Noise pollution map of London (part 1)

I’m working on a noise pollution map of central London. Noise is an interesting public health topic, overlooked and of debatable cause and effect but understandable to everyone. To realise it as interactive online content, I get to play around with Mapbox as well as D3 over Leaflet [1] and some novel forms of visualisation, audio delivery and interaction.

The basic idea is that, whenever the need arises to get from A to B, and I could do it by walking, I record the ambient sound and also capture a detailed GPS trail. Then, I process those two sets of data back at bayescamp and run some sweet tricks to make them into the map. I have about 15 hours of walking so far, and am prototyping the code to process the data. The map doesn’t exist yet, but in a future post on this subject, I’ll include a sketch of what it might look like. The map below shows some of my walks (not all). As I collect and process the files, I will update the image here, so it should be close to live.


I’d like it to become crowd-sourced, in the sense that someone else could follow my procedure for data capture, copy the website and add their own data before sharing it back. GitHub feels like the ideal tool for this. Then, the ultimate output is a tool for people to assemble their own noise-pollution data.

As I make gradual progress in my spare time, I’ll blog about it here with the ‘noise pollution’ tag. To start with, I’ll take a look at:

The equipment

Clearly, some kind of portable audio recorder is needed. For several years, when I made the occasional bit of sound art, I used a minidisc recorder [2] but now have a Roland R-05 digital recorder. This has an excellent battery life and enough storage for at least a couple of long walks. At present, you can get one from Amazon for GBP 159. When plugged into USB, it looks and behaves just like a memory stick. I have been saving CD-quality audio in .wav format, mindful that you can always degrade it later, but you can’t come back. That is pretty much the lowest quality the R-05 will capture anyway (barring .mp3 format, and I decided against that in that I don’t want it to dedicate computing power to compressing the sound data), so it occupies as little space on the device as possible. It will tuck away in a jacket pocket easily so there’s no need to be encumbered by kit like you’re Chris Watson.

Pretty much any decent microphone, plus serious wind shielding, would do, but my personal preference is for binaurals, which are worn in the ear like earphones and capture a very realistic stereo image. Mine are Roland CS-10EM which you can get for GBP 76. The wind shielding options are more limited for binaurals than a hand-held mic, because they are so small. I am still using the foam covers that come with the mics (pic below), and wind remains something of a consideration in the procedure of capturing data, which I’ll come back to another time.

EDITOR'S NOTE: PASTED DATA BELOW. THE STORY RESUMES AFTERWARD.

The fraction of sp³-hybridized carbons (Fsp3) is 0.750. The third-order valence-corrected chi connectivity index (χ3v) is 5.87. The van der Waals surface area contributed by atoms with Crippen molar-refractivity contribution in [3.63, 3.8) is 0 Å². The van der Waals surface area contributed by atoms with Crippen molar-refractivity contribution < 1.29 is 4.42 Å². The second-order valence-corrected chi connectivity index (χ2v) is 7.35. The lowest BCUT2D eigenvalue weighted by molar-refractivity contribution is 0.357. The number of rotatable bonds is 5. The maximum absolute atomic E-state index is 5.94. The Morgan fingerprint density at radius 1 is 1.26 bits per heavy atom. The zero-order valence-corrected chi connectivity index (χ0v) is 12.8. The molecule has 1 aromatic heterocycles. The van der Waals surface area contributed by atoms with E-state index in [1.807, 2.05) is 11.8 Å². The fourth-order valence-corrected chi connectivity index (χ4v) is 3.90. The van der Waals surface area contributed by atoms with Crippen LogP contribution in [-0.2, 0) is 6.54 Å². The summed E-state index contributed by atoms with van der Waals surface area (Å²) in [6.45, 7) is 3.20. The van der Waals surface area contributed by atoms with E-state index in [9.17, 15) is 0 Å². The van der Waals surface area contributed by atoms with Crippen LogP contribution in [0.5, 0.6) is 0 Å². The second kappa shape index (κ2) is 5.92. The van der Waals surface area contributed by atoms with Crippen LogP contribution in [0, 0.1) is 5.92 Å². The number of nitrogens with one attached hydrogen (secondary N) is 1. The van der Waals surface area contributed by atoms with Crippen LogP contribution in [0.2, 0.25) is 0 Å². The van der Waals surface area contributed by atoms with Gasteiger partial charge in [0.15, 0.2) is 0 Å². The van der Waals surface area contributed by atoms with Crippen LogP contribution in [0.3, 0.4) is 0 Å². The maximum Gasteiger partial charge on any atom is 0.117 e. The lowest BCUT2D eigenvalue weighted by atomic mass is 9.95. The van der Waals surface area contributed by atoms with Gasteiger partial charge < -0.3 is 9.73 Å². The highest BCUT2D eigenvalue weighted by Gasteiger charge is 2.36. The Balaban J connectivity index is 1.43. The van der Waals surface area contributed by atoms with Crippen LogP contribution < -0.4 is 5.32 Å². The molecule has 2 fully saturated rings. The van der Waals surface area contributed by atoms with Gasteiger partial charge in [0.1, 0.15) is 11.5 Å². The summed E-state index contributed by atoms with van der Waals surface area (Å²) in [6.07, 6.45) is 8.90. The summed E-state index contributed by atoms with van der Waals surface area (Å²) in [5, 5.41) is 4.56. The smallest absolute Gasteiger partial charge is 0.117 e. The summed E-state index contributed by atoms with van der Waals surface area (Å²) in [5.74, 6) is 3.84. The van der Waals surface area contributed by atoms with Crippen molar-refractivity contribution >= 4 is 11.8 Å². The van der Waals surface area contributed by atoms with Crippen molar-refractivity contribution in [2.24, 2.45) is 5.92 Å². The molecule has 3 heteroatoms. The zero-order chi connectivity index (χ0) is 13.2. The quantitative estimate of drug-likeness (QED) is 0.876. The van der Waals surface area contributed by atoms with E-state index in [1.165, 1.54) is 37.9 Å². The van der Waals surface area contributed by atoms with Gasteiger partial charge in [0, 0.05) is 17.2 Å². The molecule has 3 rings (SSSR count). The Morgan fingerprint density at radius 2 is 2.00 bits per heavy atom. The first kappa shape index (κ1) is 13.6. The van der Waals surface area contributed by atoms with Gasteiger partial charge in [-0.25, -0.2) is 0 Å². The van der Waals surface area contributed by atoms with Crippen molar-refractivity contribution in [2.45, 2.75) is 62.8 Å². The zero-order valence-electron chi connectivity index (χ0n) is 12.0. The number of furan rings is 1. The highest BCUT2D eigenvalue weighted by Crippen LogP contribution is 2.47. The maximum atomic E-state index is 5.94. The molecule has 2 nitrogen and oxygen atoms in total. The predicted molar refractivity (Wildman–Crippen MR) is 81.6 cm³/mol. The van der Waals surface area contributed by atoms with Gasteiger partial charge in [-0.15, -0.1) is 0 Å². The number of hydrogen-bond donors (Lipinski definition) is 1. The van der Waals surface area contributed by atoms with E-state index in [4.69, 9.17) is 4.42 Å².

On the GPS side, there are loads of options and they can be quite cheap without sacrificing quality. I wanted something small that allowed me to access the data in a generic format, and chose the Canmore GT-730FL. This looks like a USB stick, recharges when plugged in, can happily log (every second!) for about 8 hours on a single charge, and allows you to plug it in and download your trail in CSV or KML format. The precision of the trail was far superior to my mobile phone at the time when I got it, though the difference is less marked now even with a Samsung J5 (J stands for Junior (not really)). There is a single button on the side, which adds a flag to the current location datum when you press it. That flag shows up in KML format in its own field, but is absent from CSV. They cost GBP 37 at present. There are two major drawbacks: the documentation is awful (Remember when you used to get appliances from Japan in the 80s and none of the instructions made sense? Get ready for some nostalgia.) and the data transfer is by virtual serial port, which is straightforward on Windows with the manufacturer’s Canway software but a whole weekend’s worth of StackOverflow and swearing on Linux/OS X. Furthermore, I have not been able to get the software working on anything but an ancient Windows Vista PC (can you imagine the horror). Still, it is worth it to get that trail. There is a nice blog by Peter Dean (click here), which details what to do with the Canmore and its software, and compares it empirically to other products. The Canway software is quite neat in that it shows you a zoomable map of each trail, and is only a couple of clicks away from exporting to CSV or KML.

Having obtained the .kml file for the trail plus starting point, the .csv file for the trail in simpler format, and the .wav file for the sound, the next step is synchronising them, trimming to the relevant parts and then summarising the sound levels. For this, I do a little data-focussed programming, which is the topic for next time.


1 – these are JavaScript libraries that are really useful for flexible representations of data and maps. If you aren’t interested in that part of the process, just ignore them. There will be plenty of other procedural and analytic considerations to come that might tickle you more.

2 – unfairly maligned; I heard someone on the radio say recently that, back around 2000, if you dropped a minidisc on the floor, it was debatable whether it was worth the effort to pick it up



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